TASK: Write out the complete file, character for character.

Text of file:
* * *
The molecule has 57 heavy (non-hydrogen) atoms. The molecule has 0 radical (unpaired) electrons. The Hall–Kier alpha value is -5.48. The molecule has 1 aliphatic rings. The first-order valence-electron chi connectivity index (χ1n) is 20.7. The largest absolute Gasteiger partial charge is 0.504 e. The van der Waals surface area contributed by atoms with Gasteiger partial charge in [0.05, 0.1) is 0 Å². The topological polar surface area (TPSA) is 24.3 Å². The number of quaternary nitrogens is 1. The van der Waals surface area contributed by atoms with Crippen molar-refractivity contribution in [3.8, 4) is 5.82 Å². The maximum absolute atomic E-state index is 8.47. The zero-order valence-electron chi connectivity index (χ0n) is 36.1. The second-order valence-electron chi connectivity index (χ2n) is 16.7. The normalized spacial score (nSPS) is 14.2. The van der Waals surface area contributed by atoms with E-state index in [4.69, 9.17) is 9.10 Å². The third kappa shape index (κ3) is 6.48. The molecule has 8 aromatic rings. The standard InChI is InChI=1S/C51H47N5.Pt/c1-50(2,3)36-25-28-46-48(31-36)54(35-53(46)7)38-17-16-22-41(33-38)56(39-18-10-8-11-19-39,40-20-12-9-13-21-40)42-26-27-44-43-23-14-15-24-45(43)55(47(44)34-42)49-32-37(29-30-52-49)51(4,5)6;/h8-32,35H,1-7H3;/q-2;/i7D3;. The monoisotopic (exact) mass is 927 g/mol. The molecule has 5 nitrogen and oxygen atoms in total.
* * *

The molecule has 57 heavy (non-hydrogen) atoms. The molecule has 0 radical (unpaired) electrons. The Hall–Kier alpha value is -5.48. The molecule has 1 aliphatic rings. The first-order valence-electron chi connectivity index (χ1n) is 20.7. The largest absolute Gasteiger partial charge is 0.504 e. The van der Waals surface area contributed by atoms with Gasteiger partial charge in [0.05, 0.1) is 0 Å². The topological polar surface area (TPSA) is 24.3 Å². The number of quaternary nitrogens is 1. The van der Waals surface area contributed by atoms with Crippen molar-refractivity contribution in [3.8, 4) is 5.82 Å². The maximum absolute atomic E-state index is 8.47. The zero-order valence-electron chi connectivity index (χ0n) is 36.1. The second-order valence-electron chi connectivity index (χ2n) is 16.7. The normalized spacial score (nSPS) is 14.2. The van der Waals surface area contributed by atoms with E-state index in [4.69, 9.17) is 9.10 Å². The third kappa shape index (κ3) is 6.48. The molecule has 8 aromatic rings. The standard InChI is InChI=1S/C51H47N5.Pt/c1-50(2,3)36-25-28-46-48(31-36)54(35-53(46)7)38-17-16-22-41(33-38)56(39-18-10-8-11-19-39,40-20-12-9-13-21-40)42-26-27-44-43-23-14-15-24-45(43)55(47(44)34-42)49-32-37(29-30-52-49)51(4,5)6;/h8-32,35H,1-7H3;/q-2;/i7D3;. The monoisotopic (exact) mass is 927 g/mol. The molecule has 5 nitrogen and oxygen atoms in total.